Memorize the table below for easy calculation of sensitivity, specificity, and positive and negative predictive values.

Know the differences between different types of statistical tests.

Proportion of truly diseased persons in a screened population who are identified as being diseased by the test. It is a measure of the probability of correctly diagnosing a condition.

True positive/(true positive + false negative)

The proportion of truly nondiseased persons who are so identified by the screening test

True negative/(false positive + true negative)

1 – specificity

1 – sensitivity

The probability that a person with a positive test result has the disease

True positive/(true positive + false positive)

The probability that a patient with a negative test result really is free of the disease

True negative/(false negative + true negative)

The total number of cases of a given disease in a specified population at a designated time

The number of new cases of a given disease during a given period in a specified population

The absolute arithmetic difference in outcome rates between control and experimental patients in a trial

The proportional reduction in outcome rates between control and experimental patients in a trial

Confidence intervals

### A method of studying a drug or procedure in which both the subjects and investigators are kept unaware of who is actually getting which specific treatment:

Double-blind method

Number Needed To Treat

Risk

Sample size

Mortality

Survival

Denoted by H

_{o}; it is a proposal that there is no difference in a comparison.

Rejecting the null hypothesis tested when it is true (α)

Failing to reject the null hypothesis when a given alternative hypothesis was true (β)

### The probability that the test will reject the hypothesis tested when a specific alternative hypothesis is true:

Power (1 – β)

Mean

Median

Mode

Validity

Reliability

Sample mean

For a large enough sample size n, the distribution of the sample mean will approach a normal distribution

It is a predictable measure of dispersion from the mean in a Gaussian normal distribution

SD

Observational retrospective study to study risk factors and causation for desired/predefined cases (outcome). Good for rare diseases.

For example, comparing smoking history of acute myocardial infarction (MI) (cases) patient versus smoking history of patient without MI (control)

Observational study of treatment outcome for patient groups that could not be randomized (cohorts) for ethical reasons.

For example, following long-term weight loss outcome of patients who received roux-en-y gastric bypass versus sleeve gastrectomy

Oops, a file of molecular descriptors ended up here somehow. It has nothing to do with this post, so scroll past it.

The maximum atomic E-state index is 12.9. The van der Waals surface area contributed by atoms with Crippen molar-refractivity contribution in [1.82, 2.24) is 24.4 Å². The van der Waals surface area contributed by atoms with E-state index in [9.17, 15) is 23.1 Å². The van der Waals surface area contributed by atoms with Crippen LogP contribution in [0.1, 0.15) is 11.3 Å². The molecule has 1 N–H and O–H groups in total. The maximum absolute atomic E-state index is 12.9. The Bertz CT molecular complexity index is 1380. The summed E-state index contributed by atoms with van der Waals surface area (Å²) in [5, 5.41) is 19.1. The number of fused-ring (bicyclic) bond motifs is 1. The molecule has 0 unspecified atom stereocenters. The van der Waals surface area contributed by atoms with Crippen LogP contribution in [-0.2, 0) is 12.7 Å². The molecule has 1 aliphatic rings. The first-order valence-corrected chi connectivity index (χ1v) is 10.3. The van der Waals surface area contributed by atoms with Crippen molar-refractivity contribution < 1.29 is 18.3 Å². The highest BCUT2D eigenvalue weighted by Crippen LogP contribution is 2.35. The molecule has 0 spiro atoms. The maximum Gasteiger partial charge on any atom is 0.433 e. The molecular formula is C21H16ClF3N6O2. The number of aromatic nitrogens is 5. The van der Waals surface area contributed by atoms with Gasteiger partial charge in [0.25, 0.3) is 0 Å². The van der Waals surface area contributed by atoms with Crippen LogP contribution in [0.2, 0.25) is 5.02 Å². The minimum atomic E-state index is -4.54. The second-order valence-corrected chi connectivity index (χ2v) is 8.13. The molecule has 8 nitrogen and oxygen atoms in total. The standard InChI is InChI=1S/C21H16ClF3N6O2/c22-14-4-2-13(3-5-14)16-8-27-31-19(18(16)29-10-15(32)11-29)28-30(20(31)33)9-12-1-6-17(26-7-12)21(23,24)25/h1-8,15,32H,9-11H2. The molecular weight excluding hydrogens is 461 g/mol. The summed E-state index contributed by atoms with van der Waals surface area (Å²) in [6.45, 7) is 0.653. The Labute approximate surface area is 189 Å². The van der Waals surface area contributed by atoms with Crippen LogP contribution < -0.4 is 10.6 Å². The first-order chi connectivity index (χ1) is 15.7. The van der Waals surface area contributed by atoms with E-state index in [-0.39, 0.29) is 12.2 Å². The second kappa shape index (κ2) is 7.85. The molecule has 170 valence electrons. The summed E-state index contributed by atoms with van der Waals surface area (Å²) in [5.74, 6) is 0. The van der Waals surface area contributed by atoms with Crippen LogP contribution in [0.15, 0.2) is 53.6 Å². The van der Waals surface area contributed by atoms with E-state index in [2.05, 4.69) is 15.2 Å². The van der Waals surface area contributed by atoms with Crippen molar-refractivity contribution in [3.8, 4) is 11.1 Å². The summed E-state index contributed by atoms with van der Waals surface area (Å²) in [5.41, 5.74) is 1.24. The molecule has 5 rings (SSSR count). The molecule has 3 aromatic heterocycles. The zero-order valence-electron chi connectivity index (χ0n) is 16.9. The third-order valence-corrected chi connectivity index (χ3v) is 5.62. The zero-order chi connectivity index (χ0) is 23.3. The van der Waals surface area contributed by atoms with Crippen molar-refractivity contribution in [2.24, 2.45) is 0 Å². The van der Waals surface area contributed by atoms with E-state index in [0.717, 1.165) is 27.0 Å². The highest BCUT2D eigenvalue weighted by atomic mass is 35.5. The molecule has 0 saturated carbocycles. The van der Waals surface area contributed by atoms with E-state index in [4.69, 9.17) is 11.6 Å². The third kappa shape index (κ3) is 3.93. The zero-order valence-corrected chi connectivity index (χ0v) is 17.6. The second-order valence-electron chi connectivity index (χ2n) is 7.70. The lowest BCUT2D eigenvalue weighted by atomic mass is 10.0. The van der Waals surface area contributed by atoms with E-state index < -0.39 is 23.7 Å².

Differ from prospective cohort studies in that the exposure in question being studied are collected retrospectively

For example, studying if certain preprocedural comorbidities will affect the long-term weight loss outcome of patients who received roux-en-y gastric bypass versus sleeve gastrectomy

Randomly selecting subjects to be allocated into treatment versus control group. Best design, minimizes biases

Level I: Evidence from at least 1 randomized controlled trial

Level II-1: Evidence from well-designed controlled trial without randomization

Level II-2: Evidence from well-designed cohort or case control studies

Level II-3: Evidence from multiple time series with or without the treatment, or dramatic result in uncontrolled trials

Level III: Expert opinion, clinical experience

To assess statistical difference between sample means of the testing group versus known population mean (1-sample

*t*test) or sample means of 2 independent or dependent groups (2-sample*t*test) for continuous variables

A specific

*t*test to compare 2 sample groups that are not randomly selected.For example, the second sample group is the first sample group after treatment.

Similar to

*t*test, however, is used when sample size is greater than 30 (*t*test is for a limited sample size, ie, less than 30) and when SDs of the population are known

Analysis of variance. It is used to determine whether there is a difference between the means of several different groups (as opposed to

*t*tests, which only compare 2 groups).

It tests whether the distribution of multiple categorical variables in the experimented population differs from the control.

For example, proportion of surviving and nonsurviving cancer patients in 5 years after chemotherapy versus proportion of surviving and nonsurviving cancer patients without treatment.

Similar to

*χ*^{2}test, but specifically only compares 2 categorical variables